Cooked or not?

Discussion in 'Food & Cooking' started by amazingrace, Jul 29, 2010.

  1. amazingrace

    amazingrace

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    Every now and then I find myself explaining whether I believe a processed meat is fully cooked or not.  The most recent discussion occurred with my daughter's mother in law at a family gathering which included 5 pre-school age children (three of them are my grandsons).  She asked me to get out the hot dogs so they could "warm" on the grill.  I looked at the package and said they need more than just warming, since the package does not say "fully cooked".   She said she had never heard of such a thing.  Reading the cooking instructions,  I said "It says they must be heated to 165 degrees before serving.  That means these are still raw".  I made sure they were thoroughly cooked,  but now I have serious concerns about what the boys eat there.  Not only do hot dogs come in both cooked and non-cooked format,  but so does ham and probably a variety of other processed meats.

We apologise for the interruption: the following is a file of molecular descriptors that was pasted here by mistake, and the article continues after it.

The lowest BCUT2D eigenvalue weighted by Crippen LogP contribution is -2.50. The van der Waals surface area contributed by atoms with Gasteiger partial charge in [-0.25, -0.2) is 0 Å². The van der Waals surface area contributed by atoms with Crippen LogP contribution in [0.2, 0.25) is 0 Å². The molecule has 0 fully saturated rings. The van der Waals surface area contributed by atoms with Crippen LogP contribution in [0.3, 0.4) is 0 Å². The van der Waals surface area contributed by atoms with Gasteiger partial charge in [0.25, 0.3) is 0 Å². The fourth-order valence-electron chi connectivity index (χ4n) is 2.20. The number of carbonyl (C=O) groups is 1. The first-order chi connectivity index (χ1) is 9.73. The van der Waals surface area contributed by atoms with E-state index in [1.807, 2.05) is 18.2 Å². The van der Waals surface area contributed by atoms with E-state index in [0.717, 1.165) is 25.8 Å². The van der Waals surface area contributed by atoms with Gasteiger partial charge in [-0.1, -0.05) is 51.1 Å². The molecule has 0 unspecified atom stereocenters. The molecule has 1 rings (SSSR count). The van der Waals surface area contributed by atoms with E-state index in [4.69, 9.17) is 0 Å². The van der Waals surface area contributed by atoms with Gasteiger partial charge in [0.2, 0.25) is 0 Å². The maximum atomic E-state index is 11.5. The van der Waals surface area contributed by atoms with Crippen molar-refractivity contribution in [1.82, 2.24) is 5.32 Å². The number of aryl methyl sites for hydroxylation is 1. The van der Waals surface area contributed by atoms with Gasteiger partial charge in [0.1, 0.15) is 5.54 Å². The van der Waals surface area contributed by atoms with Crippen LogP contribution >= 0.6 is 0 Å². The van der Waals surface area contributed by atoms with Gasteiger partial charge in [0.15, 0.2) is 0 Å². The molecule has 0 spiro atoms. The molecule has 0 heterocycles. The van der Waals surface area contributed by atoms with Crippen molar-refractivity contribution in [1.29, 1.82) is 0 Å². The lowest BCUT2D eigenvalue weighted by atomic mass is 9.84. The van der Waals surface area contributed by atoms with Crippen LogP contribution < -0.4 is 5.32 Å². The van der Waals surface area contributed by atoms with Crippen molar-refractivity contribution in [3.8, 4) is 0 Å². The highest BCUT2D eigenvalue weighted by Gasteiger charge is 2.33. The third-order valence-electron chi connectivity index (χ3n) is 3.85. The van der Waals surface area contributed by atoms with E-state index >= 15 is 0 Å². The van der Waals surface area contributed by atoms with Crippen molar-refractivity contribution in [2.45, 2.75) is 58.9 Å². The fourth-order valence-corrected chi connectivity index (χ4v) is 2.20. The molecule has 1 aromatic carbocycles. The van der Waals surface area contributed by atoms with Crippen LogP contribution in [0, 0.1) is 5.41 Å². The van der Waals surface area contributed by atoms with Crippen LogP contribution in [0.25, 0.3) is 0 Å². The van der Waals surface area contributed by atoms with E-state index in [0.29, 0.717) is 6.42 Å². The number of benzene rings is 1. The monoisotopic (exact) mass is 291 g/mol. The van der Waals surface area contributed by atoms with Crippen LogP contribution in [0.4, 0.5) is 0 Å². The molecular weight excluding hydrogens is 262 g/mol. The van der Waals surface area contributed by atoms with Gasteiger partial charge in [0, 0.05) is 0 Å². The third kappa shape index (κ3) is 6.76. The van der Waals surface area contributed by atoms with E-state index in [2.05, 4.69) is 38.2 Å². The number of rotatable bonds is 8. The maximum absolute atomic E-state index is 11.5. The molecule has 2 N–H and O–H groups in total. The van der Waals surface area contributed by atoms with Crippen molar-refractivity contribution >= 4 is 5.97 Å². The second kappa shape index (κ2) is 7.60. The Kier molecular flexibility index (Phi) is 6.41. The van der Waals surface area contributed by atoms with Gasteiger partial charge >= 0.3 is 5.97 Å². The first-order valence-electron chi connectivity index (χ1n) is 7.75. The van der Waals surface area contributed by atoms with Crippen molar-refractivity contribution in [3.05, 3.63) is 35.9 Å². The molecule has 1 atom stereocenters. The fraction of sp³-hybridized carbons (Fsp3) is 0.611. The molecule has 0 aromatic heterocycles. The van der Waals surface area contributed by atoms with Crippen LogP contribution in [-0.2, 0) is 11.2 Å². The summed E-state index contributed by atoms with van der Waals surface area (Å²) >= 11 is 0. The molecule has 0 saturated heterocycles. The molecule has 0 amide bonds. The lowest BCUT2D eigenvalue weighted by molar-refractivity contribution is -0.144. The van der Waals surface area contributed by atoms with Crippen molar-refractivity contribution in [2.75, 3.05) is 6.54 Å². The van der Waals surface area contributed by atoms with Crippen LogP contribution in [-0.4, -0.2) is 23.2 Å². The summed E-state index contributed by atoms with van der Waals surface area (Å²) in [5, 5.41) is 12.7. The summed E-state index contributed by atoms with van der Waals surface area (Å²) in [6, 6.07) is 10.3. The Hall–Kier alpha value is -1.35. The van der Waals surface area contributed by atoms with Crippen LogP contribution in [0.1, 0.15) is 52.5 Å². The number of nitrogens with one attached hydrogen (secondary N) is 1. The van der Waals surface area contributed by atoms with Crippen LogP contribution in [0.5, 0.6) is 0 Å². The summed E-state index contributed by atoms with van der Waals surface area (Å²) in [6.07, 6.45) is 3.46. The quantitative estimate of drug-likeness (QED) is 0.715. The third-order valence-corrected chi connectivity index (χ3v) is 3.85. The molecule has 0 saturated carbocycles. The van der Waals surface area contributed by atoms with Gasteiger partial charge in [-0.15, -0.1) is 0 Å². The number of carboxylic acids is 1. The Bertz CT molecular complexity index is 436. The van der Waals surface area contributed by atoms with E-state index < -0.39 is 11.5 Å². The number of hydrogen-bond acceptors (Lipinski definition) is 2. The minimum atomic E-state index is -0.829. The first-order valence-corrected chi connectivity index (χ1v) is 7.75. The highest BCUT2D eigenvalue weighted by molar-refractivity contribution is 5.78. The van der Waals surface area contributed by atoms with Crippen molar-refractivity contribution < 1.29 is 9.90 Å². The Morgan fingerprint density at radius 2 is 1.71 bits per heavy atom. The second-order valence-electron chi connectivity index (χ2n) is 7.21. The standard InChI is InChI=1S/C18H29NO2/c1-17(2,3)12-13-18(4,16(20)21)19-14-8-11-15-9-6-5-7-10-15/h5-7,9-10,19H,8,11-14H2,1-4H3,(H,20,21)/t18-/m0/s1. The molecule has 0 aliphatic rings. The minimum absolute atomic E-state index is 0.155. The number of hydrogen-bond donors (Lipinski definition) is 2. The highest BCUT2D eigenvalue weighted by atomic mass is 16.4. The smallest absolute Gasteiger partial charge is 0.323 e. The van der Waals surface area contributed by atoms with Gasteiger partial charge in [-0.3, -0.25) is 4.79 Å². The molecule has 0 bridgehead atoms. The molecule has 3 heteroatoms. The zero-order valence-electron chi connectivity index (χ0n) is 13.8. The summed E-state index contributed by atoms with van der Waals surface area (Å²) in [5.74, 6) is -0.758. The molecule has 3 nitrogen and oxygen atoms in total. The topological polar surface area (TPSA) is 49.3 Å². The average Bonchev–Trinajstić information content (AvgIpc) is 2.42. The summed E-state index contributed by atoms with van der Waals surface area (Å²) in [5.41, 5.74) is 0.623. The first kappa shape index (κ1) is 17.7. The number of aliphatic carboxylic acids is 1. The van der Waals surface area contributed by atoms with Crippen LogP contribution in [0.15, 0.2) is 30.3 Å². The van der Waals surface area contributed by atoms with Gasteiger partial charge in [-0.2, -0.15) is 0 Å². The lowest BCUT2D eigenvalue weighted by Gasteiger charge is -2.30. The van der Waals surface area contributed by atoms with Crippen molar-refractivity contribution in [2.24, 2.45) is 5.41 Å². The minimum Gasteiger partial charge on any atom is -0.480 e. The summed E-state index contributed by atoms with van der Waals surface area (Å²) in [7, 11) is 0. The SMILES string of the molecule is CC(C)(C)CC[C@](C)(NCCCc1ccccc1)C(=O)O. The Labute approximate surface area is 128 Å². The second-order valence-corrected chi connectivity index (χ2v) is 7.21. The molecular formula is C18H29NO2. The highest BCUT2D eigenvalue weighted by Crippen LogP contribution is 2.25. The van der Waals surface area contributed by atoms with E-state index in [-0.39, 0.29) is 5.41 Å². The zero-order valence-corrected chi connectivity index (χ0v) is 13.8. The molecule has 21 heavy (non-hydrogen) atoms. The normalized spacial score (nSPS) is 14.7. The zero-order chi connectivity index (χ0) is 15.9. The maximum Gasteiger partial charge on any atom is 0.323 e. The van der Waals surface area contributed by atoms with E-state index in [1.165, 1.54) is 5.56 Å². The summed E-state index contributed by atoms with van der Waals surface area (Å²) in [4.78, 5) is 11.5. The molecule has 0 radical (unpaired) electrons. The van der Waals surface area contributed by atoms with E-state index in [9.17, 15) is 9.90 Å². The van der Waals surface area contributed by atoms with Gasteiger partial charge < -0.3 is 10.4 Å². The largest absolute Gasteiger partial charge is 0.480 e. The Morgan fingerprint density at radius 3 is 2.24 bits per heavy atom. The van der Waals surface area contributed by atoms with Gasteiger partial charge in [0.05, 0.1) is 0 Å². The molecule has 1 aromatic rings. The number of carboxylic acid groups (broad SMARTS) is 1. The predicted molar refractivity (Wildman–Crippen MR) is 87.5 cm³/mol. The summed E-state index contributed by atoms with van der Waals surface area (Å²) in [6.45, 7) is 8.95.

Now,  my question is "Why do the manufacturer's make a bold statement on the package that the meat is FULLY COOKED, but when it's not cooked, they seem to hide that from the consumer?"  In my opinion,  this is a serious safety issue. 
     
  2. kyheirloomer

    kyheirloomer

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    I suspect it has to do with historical procedures, Grace.

    As a general rule, disclaimers are included when a product is other than how the mass of people would expect it to be (or to satisfy legal requirements). So, in practical terms, that means anything "new" style is marked as such.

    Until relatively recently, non-dry sausages, such as hot dogs, were always sold in the raw state. When pre-cooked ones were introduced, they had to boldly announce it. The rest is pernicious habit.

    But I also believe that raw hotdogs, nowadays, are the exeption. And as such, you're right, they should have a banner explaining that.

    But it highlights, again, why savvy shoppers always read labels.
     
    Last edited: Jul 29, 2010